This has been a tough year for those who believe in the good in people. The year brought us a toxic mix of an orange buffoon, a handful of intrusive tech giants, and greedy politicians presented on a silver Russian platter. Closer to home, we were served our own dangerous cocktail of ignorance: containing a narcissistic xenophobe who became Dutch politician of the year, privacy-killing surveillance laws, and politicians flip-flopping on vital democratic tools. Never before was it so clear that our financial systems, technologies and politics are made of the same fabric.
It is clear that we cannot take our future for granted.
A few positive notes: we found a new religion in Doughnut Economics, there is a growing interest in the innovation potential of civil society, and discussing algorithms and trolley problems have become common at family dinners and birthday parties.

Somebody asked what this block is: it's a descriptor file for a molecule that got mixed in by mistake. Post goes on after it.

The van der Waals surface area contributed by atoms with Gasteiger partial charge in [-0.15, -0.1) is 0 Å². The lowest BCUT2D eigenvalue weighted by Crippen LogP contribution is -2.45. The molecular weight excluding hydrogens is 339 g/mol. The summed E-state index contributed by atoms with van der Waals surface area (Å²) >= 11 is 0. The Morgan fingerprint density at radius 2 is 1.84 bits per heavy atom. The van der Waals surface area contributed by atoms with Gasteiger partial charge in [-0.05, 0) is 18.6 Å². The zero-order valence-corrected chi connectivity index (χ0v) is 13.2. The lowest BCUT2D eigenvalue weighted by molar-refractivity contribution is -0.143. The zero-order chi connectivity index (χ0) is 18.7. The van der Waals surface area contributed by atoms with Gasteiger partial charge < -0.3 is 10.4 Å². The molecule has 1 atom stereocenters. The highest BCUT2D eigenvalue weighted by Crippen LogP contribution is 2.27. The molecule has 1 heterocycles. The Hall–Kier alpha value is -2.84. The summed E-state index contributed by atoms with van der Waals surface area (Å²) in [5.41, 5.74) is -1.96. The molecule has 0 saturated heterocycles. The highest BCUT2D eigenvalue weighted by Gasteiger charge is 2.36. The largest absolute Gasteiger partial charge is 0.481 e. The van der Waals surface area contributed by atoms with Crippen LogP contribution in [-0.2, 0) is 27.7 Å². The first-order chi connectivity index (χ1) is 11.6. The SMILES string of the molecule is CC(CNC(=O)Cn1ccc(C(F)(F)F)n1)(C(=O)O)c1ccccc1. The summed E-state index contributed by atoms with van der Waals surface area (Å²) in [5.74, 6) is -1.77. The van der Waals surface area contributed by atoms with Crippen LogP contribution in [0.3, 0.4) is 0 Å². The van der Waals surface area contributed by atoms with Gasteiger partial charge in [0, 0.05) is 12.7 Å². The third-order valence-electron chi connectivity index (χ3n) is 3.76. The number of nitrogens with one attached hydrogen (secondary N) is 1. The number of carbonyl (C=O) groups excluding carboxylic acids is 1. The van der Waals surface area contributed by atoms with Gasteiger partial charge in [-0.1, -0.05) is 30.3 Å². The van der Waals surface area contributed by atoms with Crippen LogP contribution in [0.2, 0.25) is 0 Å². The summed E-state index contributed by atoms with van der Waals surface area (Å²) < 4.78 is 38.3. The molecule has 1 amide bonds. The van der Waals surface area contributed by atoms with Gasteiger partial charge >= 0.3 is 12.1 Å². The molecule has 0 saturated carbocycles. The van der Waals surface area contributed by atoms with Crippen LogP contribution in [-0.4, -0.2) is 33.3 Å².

Some things are changing for the good.
Essential in all this is that we leave our echo chambers and comfortable silos behind and find ways to start a dialogue with the followers of buffoons and flip-floppers.
A true dialogue is not the same as exchanging opinions. You will not find true dialogue in talk shows and town halls. David Bohm would argue that people are addicted to their own thoughts and that only true dialogue can open up new insights and understanding. His book 'On Dialogue' will be translated in Dutch and published the coming year (and we are planning to programme a public event around it). It is a perfect handbook for the coming festive dinners.